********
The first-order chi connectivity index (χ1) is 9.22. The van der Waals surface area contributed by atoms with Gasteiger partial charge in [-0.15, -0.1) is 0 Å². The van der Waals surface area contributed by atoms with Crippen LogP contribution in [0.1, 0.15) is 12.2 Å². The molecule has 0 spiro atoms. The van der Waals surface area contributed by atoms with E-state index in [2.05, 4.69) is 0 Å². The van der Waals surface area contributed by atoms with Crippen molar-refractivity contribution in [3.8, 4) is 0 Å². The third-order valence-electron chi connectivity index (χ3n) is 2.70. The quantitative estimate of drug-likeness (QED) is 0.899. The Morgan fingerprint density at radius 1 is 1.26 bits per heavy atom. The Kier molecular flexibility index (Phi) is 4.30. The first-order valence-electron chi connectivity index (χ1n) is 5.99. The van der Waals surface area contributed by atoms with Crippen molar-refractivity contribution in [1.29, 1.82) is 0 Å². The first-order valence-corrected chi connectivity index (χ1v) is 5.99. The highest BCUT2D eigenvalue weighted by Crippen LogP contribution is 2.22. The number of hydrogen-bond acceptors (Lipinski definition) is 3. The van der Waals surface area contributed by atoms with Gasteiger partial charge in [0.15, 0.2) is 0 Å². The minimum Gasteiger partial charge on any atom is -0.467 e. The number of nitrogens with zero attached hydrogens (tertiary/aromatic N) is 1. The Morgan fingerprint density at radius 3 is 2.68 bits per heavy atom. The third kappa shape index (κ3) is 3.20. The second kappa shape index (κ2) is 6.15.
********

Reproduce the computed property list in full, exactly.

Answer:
The first-order chi connectivity index (χ1) is 9.22. The van der Waals surface area contributed by atoms with Gasteiger partial charge in [-0.15, -0.1) is 0 Å². The van der Waals surface area contributed by atoms with Crippen LogP contribution in [0.1, 0.15) is 12.2 Å². The molecule has 0 spiro atoms. The van der Waals surface area contributed by atoms with E-state index in [2.05, 4.69) is 0 Å². The van der Waals surface area contributed by atoms with Crippen molar-refractivity contribution in [3.8, 4) is 0 Å². The third-order valence-electron chi connectivity index (χ3n) is 2.70. The quantitative estimate of drug-likeness (QED) is 0.899. The Morgan fingerprint density at radius 1 is 1.26 bits per heavy atom. The Kier molecular flexibility index (Phi) is 4.30. The first-order valence-electron chi connectivity index (χ1n) is 5.99. The van der Waals surface area contributed by atoms with Crippen molar-refractivity contribution in [1.29, 1.82) is 0 Å². The first-order valence-corrected chi connectivity index (χ1v) is 5.99. The highest BCUT2D eigenvalue weighted by Crippen LogP contribution is 2.22. The number of hydrogen-bond acceptors (Lipinski definition) is 3. The van der Waals surface area contributed by atoms with Gasteiger partial charge in [0.15, 0.2) is 0 Å². The minimum Gasteiger partial charge on any atom is -0.467 e. The number of nitrogens with zero attached hydrogens (tertiary/aromatic N) is 1. The Morgan fingerprint density at radius 3 is 2.68 bits per heavy atom. The third kappa shape index (κ3) is 3.20. The second kappa shape index (κ2) is 6.15.